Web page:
Sunday, March 1, 2015

Reading Merton and Dante

Lent is a great time to read Dante. Against the backdrop of dust and detachment, the Inferno acquires a resonance it otherwise would not have, its tortures and punishments a little more relevant during our pre-Easter introspection. I’m reading it now with my senior classes, progressing slowly from Canto 1 to 34. It’s going slowly, as it should—we probably won’t finish until the end of March.

In honor of the 100th birthday of Thomas Merton (this Jan 31), I’ve also been reading through New Seeds of Contemplation, one of the prolific Trappist’s most popular spiritual works. Like many, I first encountered Merton through The Seven Storey Mountain, an autobiography of conversion written while the monk was still young, in his early 30s. The book’s title is taken from the seven circles of Dante’s Purgatorio, which are ascendant and cathartic, unlike the nine of the Inferno, which descend into the frozen center of the world. Before Merton became a monk, he received an M.A. in English from Columbia, where he studied under the renowned poet and critic Mark Van Doren (the image above is of a young Merton, probably from those Columbia days). The “material of literature,” Merton wrote in his autobiography, “is chiefly human acts—that is, free acts, moral acts. And, as a matter of fact, literature, drama, poetry, make certain statements about these acts that can be made no other way.” In the little I’ve read of Merton’s writings, I’m not surprised, then, to find him using the techniques of literature rather than those of dogma to express spiritual realities.

Consider his following description, from New Seeds, of the ways in which we divide ourselves from each other in our attempts to get ahead:

I have what you have not. I am what you are not. I have taken what you have failed to take and I have seized what you could never get. Therefore you suffer and I am happy, you are despised and I am praised, you die and I live; you are nothing and I am something, and I am all the more something because you are nothing. And thus I spend my life admiring the distance between you and me; at times this even helps me to forget the other men who have what I have not and who have taken what I was too slow to take and who have seized what was beyond my reach, who are praised as I cannot be praised and who live on my death...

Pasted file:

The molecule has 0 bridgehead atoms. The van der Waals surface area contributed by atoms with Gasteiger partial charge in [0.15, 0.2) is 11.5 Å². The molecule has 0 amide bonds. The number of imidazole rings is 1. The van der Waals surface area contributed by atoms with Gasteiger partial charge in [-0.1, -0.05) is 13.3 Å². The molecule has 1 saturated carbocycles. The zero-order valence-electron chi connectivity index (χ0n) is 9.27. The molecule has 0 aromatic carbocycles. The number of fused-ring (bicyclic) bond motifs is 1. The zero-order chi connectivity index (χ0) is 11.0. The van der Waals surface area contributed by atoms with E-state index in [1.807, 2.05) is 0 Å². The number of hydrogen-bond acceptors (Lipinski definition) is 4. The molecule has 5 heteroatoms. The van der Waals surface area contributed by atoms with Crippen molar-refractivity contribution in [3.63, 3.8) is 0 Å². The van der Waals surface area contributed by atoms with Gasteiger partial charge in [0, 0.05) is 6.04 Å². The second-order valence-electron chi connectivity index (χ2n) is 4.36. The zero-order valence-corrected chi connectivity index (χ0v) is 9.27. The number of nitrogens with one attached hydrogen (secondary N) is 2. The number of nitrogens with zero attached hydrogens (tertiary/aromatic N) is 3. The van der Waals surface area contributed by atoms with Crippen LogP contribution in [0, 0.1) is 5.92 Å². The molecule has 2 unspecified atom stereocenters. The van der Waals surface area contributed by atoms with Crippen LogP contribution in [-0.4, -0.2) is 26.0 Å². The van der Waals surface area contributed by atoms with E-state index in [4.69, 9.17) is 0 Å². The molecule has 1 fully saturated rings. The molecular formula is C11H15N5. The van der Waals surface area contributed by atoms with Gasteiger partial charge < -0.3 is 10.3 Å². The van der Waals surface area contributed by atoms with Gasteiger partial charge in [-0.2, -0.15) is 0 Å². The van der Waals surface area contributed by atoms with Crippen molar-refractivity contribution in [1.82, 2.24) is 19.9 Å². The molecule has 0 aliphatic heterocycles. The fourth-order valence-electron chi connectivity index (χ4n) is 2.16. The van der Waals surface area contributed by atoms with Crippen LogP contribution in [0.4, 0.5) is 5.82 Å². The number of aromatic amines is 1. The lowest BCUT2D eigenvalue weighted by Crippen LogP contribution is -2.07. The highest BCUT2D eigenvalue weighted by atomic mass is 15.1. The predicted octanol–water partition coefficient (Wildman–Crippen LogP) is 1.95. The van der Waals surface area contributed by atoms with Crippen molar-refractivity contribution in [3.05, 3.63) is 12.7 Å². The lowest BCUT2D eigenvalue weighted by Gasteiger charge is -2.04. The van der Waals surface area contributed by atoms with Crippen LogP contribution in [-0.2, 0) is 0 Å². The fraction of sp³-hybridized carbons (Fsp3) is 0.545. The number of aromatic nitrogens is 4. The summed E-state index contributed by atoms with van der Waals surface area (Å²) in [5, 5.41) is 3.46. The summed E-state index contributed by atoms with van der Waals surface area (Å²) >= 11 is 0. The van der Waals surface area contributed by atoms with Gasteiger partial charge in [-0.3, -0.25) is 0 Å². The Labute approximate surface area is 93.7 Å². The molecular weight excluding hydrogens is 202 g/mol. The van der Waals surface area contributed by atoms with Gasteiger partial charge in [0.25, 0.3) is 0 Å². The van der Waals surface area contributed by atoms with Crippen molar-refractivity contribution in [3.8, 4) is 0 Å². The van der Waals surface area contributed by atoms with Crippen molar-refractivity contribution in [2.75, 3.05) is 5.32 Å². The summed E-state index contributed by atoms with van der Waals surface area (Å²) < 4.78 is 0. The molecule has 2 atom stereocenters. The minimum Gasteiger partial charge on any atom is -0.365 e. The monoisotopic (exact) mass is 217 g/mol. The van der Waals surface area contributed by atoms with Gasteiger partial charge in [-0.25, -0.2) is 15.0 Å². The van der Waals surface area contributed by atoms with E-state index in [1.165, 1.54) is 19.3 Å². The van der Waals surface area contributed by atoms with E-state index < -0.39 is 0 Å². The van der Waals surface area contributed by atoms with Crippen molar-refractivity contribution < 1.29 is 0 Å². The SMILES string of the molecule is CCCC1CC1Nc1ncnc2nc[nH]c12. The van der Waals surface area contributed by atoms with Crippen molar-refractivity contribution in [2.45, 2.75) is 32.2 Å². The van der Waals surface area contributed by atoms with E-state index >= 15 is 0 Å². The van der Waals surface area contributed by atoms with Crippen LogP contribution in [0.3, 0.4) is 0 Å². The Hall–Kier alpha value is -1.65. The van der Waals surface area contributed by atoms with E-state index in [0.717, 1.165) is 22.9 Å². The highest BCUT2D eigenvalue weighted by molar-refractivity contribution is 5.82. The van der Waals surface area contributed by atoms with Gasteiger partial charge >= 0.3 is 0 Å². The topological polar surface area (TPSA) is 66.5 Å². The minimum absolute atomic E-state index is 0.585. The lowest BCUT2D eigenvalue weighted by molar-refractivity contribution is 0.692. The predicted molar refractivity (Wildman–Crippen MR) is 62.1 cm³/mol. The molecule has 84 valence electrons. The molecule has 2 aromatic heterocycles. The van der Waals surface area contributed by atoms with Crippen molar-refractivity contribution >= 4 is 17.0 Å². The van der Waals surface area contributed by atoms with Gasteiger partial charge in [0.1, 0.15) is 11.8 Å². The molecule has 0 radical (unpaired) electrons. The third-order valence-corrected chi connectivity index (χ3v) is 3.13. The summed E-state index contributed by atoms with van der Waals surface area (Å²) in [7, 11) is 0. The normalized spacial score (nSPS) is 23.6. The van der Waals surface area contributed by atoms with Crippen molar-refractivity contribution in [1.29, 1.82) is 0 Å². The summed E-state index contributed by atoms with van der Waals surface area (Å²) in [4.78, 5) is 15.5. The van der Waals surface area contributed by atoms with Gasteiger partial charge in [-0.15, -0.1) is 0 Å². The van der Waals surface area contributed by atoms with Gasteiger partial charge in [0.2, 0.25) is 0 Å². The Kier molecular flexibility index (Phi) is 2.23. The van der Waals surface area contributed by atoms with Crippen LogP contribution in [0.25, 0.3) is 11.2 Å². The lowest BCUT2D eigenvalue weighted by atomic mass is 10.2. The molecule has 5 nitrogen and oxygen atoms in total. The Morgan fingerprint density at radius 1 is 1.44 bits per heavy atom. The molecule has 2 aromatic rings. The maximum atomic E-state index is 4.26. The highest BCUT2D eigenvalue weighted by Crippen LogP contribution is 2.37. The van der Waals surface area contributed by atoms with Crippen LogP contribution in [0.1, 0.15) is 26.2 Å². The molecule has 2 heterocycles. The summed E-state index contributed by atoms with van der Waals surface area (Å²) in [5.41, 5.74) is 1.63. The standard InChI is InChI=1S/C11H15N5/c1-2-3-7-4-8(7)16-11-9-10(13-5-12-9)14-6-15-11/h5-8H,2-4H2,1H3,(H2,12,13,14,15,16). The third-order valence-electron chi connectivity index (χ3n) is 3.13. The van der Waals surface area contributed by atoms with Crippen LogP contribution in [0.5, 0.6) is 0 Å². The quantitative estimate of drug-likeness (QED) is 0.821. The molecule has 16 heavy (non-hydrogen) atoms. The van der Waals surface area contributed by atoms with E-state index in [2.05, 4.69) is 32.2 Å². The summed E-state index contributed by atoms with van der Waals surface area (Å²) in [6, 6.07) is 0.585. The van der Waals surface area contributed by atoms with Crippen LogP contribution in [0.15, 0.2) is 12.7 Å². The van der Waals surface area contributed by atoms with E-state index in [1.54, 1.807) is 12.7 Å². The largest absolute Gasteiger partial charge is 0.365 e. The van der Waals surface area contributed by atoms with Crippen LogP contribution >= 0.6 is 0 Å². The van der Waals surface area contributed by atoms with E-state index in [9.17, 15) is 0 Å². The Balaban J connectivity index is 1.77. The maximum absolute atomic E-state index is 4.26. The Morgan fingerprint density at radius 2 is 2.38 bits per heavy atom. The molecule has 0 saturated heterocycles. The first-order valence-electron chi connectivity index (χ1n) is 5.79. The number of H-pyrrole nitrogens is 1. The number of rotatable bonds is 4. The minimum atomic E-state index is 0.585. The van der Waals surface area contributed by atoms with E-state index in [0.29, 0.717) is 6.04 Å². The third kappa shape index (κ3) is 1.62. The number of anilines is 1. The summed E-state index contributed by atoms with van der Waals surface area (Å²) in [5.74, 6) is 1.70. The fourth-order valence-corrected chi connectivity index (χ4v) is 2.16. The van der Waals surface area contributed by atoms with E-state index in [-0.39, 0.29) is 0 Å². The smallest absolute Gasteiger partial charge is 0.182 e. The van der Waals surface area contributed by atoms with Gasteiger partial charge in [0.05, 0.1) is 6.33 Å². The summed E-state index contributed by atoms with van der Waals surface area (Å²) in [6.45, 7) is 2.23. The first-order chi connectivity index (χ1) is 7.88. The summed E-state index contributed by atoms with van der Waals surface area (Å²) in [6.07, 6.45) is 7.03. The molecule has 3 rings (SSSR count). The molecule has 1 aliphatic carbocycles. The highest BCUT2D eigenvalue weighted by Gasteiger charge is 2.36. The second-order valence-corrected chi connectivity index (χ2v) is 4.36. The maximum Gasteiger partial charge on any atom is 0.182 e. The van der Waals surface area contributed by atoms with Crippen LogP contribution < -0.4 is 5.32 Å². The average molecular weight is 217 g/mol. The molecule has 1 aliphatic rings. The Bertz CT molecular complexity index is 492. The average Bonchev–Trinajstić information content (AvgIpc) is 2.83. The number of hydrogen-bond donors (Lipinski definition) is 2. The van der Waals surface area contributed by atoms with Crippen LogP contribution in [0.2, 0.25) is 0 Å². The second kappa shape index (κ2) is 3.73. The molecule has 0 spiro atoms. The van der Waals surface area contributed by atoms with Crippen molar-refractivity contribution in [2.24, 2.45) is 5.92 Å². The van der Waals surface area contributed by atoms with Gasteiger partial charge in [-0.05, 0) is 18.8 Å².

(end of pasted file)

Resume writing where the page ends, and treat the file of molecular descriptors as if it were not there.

This familiar identity—how can we not recognize it in ourselves, good consumers that we are?— is rooted in division, Merton notes, and one who lives such a life “is not a person but only an ‘individual.’” Such a man, he continues, “cannot find himself because he is lost; he has ceased to be a reality. The person he believes himself to be is a bad dream.”

I couldn’t help but thinking of his description of an identity of division as I read through some of the early cantos of the Inferno. The beautiful thing about reading the Inferno with students is that the cantos almost teach themselves, each revolving, as it does, around the central question of how the punishment for a certain sin is uniquely suited to the sin itself. In Canto 7, that sin is avarice, and the punishment is a variation on the myth of Sisyphus. Instead of rolling the boulder up the hill, in Dante’s Hell, those whose lives were consumed by greed are doomed to roll boulders at each other, in ceaseless and merciless competition against their fellow residents of the fourth circle. Here is the poet’s description, in the excellent translation I read with my students, by Providence College’s Anthony Esolen:
I saw far more than I had elsewhere seen,
            howling on one side, howling on the other,
            popping their chests to roll enormous weights.
They slammed those stones together front to front,
            then straight off each side turned about and yelled,
            “Why do you fritter?” “Why the fists so tight?”
So in the dismal circle they went round
            on either hand to the point opposite,
            bellowing out their poetry of shame,
And when they’d gotten halfway around the ring,
            they turned around to have another joust (lines 25-35).
A few lines later, his guide Virgil explains:
They will butt head to head forevermore.
            From the tomb these will rise with their fists shut,
            and these with half the hair ripped from their scalps.
Ill-giving and ill-keeping snatched from them
            the lovely world, and set them in this brawl.
            I will not prettify it by my words (lines 55-60).

Doomed to relive their lives for all eternity, the greedy are doing exactly what they did while they were alive: rolling boulders at each other, in defense, or attack. Or perhaps both: after all, once rolling boulders becomes a livelihood, would there be any difference between the two? The avaricious define themselves by competition alone, and have set themselves “in this brawl” that never ends. They might as well be chanting Merton’s lines as they heave the stones toward their fellow men: “I have what you have not. I am what you are not…”

During the dark of this Lent, I could do worse, I suppose, than to meditate on what Merton and Dante have to say to one another, speaking across the gap of six-and-a-half centuries about the dark regions of the spirit.

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